Utter these phrases often and show your sons and daughters that their abilities aren’t limited by their gender!

When Kristina Ong’s preschooler pleaded with her for a Spider-Man backpack, Ong didn’t think it would be a big deal.

She certainly didn’t think the bag would make her daughter any less of a girly-girl. The 34-year-old says, “It didn’t cross my mind that it would make her seem like a tomboy, until another parent made the remark.”

But the remark didn’t change Ong’s decision to let her daughter carry her Spider-Man bag. “To me, it’s just a bag — it’s no big deal. She’s still very much the same girl at home.” Adding that she isn’t too concerned with labels, she notes that she would rather focus on how to be a better mum. “Besides, who says Spider-Man school bag is only for boys?”

“A dad may be gentler on daughters and tougher with sons, emphasising that females are of a weaker sex.”

Indeed, in a time when gender equality issues make the headlines every other day, it’s important to take care how you bring up your offspring. Dr Lim Boon Leng, a psychiatrist at Dr BL Lim Centre for Psychological Wellness, points out that certain things you do may unwittingly reinforce gender stereotypes.

“A dad may be gentler on daughters and tougher with sons, emphasising that females are of a weaker sex. Or a father may play [only] outdoors or some sports with their sons.”

Mothers are just as likely to reinforce stereotypes, too, often reinforcing stereotypes according to the kind of activities suited to the child’s sex, says Dr Lim. “They may teach only girls to sew or cook and expect the girls to do the house chores. While boys [are expected] to do manual work.”

Besides how you behave, Dr Lim explains that the things you say can also reinforce stereotypes. For example, by telling your daughter to be gentle because she’s a girl and your son not to cry because he’s a boy. Dr Lim suggests what you should say, instead:

Tell your daughter…

1) “No one is allowed to hit you or make you feel small and powerless.”

2) “It’s cool to play with big trains, trucks and fire engines!”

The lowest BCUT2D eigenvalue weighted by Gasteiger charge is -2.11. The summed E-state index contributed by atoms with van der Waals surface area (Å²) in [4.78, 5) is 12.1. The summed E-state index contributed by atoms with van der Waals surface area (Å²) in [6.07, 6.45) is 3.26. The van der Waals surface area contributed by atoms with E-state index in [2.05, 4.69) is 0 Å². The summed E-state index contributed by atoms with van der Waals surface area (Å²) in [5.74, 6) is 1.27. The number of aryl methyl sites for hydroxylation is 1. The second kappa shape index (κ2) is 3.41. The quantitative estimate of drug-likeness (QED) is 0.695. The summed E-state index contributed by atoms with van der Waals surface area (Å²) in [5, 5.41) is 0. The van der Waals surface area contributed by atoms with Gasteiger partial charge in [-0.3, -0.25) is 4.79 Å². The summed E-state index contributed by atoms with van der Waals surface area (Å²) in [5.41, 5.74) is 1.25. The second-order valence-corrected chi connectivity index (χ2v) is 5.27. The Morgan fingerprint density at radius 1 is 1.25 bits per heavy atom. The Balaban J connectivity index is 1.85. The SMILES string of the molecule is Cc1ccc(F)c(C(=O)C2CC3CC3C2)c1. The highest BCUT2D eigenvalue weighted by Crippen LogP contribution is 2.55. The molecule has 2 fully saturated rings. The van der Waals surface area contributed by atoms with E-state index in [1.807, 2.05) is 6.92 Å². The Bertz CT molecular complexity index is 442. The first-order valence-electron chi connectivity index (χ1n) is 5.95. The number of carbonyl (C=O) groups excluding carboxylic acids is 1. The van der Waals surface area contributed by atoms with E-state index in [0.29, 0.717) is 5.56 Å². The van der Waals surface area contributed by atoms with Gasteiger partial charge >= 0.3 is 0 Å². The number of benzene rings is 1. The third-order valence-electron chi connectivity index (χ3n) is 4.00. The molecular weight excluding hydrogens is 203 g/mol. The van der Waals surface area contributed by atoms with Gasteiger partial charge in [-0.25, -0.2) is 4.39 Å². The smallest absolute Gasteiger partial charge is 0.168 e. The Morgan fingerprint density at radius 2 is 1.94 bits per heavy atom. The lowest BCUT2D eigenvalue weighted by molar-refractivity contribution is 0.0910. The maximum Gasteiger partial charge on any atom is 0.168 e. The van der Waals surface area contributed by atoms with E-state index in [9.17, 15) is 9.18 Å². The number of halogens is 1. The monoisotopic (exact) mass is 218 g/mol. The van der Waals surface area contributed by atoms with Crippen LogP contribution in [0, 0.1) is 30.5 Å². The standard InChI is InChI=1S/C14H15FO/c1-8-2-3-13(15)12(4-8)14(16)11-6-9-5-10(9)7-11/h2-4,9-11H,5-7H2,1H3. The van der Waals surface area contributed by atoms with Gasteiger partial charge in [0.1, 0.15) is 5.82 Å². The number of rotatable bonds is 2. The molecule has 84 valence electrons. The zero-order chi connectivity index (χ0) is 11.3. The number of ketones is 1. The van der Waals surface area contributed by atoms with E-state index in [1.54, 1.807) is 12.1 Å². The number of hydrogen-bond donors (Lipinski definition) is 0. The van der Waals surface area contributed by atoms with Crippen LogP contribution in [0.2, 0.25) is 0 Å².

3) “You can play football, hockey or take part in wrestling like your brother/s.”

4) “You can be a boss of your own company one day or become a minister, if you want to.”

5) “There’s more to life than just meeting your Prince Charming.”

6) “It is okay to say ‘No’.”

Tell your son…

1) “It’s okay to cry and express your emotions in a positive manner.”

2) “It’s cool to like flowers, bright colours and cute animals.”

3) “Your girl classmates aren’t any less powerful or ‘sissy’.”

4) “Causing pain or harming someone else is never an acceptable way to resolve disagreements.”

5) “Dolls are not for girls only.”

6) “Respect others when they say, ‘No.’”

“If their peers do judge and ostracise them, it is obvious that the problem lies with these peers and not them.”

Some parents may shy away from being gender-neutral in their parenting styles for fear that it may cause them to be confused about their gender, especially at such a young age.

Dr Lim reassures you that gender identity is an innate characteristic. “Allowing the child to freely express himself or herself, based on his or her gender preference, will not affect them in any major way.”

While gender confusion can happen, he notes that the causes are generally biological in nature, such as abnormal hormonal levels when your little one was still in the womb.

But what if your child gets bullied?

Dr Lim stresses that it is more important for parents to validate their children’s feelings and reassure them that they are perfectly normal and okay. Next, tell your child that their friends are in no position nor do they have any basis to judge.

“If their peers do judge and ostracise them, it is obvious that the problem lies with these peers and not them.”

Also, encourage your kid to make more friends beyond their current social circle. You can help by organising activities outside of school that your child can take part in to ease the way for them.

Photos: iStock

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